For Andrew Evans, passing over the Antarctic Circle was akin to crossing a sacred finish line.
I’ve crossed a lot of lines on this journey–state lines, borderlines, the equator, both tropics (Cancer and Capricorn), along with the many ticket lines that stood between me and my ultimate southern goal. Out of all these lines the most meaningful and most triumphant for me was the night that I drifted across the Antarctic Circle.
By definition, the Antarctic Circle is the line on Earth beyond which the sun does not shine in the austral winter solstice. We officially measure it as 66 ° 33′ South. While the Antarctic Treaty politically defines “Antarctica” as all territories below 60 ° South, my personal definition was marked by the Antarctic Circle.
The bridge announced that we would be crossing sometime in the middle of the night and that we were welcome to visit the bridge for the occasion. At dinner that night, my fellow passengers all talked about being awake for the moment with champagne glasses in hand, ready to celebrate. I quietly head to bed and set my alarm for past midnight.
My body did not want to wake up–did not want to get out of a warm, soft bed and walk up three flights of stairs to the bridge. But my mind insisted–here was the moment–a travel sight that while invisible to mortal eyes, still held such great weight and meaning for me.
I hurried up to the bridge wrapped in my parka, yawning and stumbling up the stairs. I expected a huge crowd but there was no one at all–I was alone. I was the only one crazy enough to actually get up for a circle on a map. A single crewmember stood with his back to me, waiting out his watch and staring out over the half-lit horizon. It never gets truly dark in the Antarctic summer.
And that’s when I saw it. The shock of the thing before me forced me to inhale deeply. There it was: a single-file line of pale white mountains beneath the midnight dawn. My first glimpse of Antarctica.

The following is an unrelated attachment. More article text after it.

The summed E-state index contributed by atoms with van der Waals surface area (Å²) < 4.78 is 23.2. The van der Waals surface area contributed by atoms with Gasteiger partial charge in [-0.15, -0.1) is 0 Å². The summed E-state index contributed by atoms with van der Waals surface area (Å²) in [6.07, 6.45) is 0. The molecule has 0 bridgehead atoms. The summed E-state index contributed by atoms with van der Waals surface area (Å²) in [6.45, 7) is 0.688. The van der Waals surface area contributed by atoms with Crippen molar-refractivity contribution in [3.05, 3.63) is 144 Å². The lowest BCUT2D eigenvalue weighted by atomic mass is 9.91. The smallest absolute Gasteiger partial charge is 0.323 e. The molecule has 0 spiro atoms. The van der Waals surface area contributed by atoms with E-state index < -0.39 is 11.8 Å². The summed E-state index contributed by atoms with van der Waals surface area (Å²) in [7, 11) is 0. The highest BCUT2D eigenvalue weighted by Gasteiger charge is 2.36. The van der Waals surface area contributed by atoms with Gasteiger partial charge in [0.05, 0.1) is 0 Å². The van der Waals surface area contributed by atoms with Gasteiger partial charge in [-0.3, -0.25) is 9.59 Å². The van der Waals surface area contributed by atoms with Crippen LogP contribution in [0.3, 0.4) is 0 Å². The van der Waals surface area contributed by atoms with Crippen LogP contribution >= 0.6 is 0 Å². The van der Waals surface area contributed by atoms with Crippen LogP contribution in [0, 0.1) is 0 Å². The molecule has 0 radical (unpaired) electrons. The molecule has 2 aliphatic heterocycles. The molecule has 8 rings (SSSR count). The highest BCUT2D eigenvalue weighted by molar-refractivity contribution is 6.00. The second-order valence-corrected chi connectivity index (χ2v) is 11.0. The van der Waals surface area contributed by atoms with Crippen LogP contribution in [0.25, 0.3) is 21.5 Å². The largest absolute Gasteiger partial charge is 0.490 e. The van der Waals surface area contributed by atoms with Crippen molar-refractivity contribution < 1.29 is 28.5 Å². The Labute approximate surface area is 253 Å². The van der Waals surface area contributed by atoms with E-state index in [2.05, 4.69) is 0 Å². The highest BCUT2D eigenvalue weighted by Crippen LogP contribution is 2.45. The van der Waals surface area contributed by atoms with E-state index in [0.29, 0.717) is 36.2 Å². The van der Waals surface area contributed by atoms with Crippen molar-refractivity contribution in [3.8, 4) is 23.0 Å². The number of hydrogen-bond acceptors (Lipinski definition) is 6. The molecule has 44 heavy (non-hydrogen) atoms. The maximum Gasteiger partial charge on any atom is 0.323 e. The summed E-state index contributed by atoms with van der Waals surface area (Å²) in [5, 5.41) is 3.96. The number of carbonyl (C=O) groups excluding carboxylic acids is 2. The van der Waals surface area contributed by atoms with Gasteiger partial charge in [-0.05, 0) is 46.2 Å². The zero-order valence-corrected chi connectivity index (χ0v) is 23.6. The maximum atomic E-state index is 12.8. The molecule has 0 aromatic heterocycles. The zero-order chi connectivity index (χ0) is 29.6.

“Adelaide Island,” said the crewmember before he showed me the glowing green digital numbers racing forward on the ship’s GPS. My eyes were fixed on it, counting fast in my head as we jumped forward to 66 ° 32
and the numbers kept moving closer and closer–we were moving so fast I was afraid that I would miss it, but no. Like a little computer hiccup, the computer paused for a split second, right on the Antarctic Circle–as if it knew that I was watching. It was 1:26 a.m. and I had just crossed the Antarctic Circle.
You can laugh at my enthusiasm for such a thing, but right at that moment, I was cheering inside. If “Hallelujuah” is a feeling then I was feeling it and if my journey ever had meaning, it was right then.
- Nat Geo Expeditions
For I believe that the end of the day, only we can bring meaning to our travels. Be it a school trip to Paris, a long-awaited return to the mother country, or a motorcycle ride down Route 66. Dreams are so personal–and if it happens that they somehow come true, that moment of realizing the dream is just as personal.
Melodramatic as it may sound, for me, the Antarctic Circle was a sort of sacred finish line. It was dark and I was alone with the second mate up on the bridge, but that’s not exactly how I remember it. Instead, I saw the ship’s prow breaking through an imaginary red ribbon stretched high across the frozen seas, put there to let me know that I had more or less made it.
I had more or less made it, and on the following morning, I would land in Antarctica.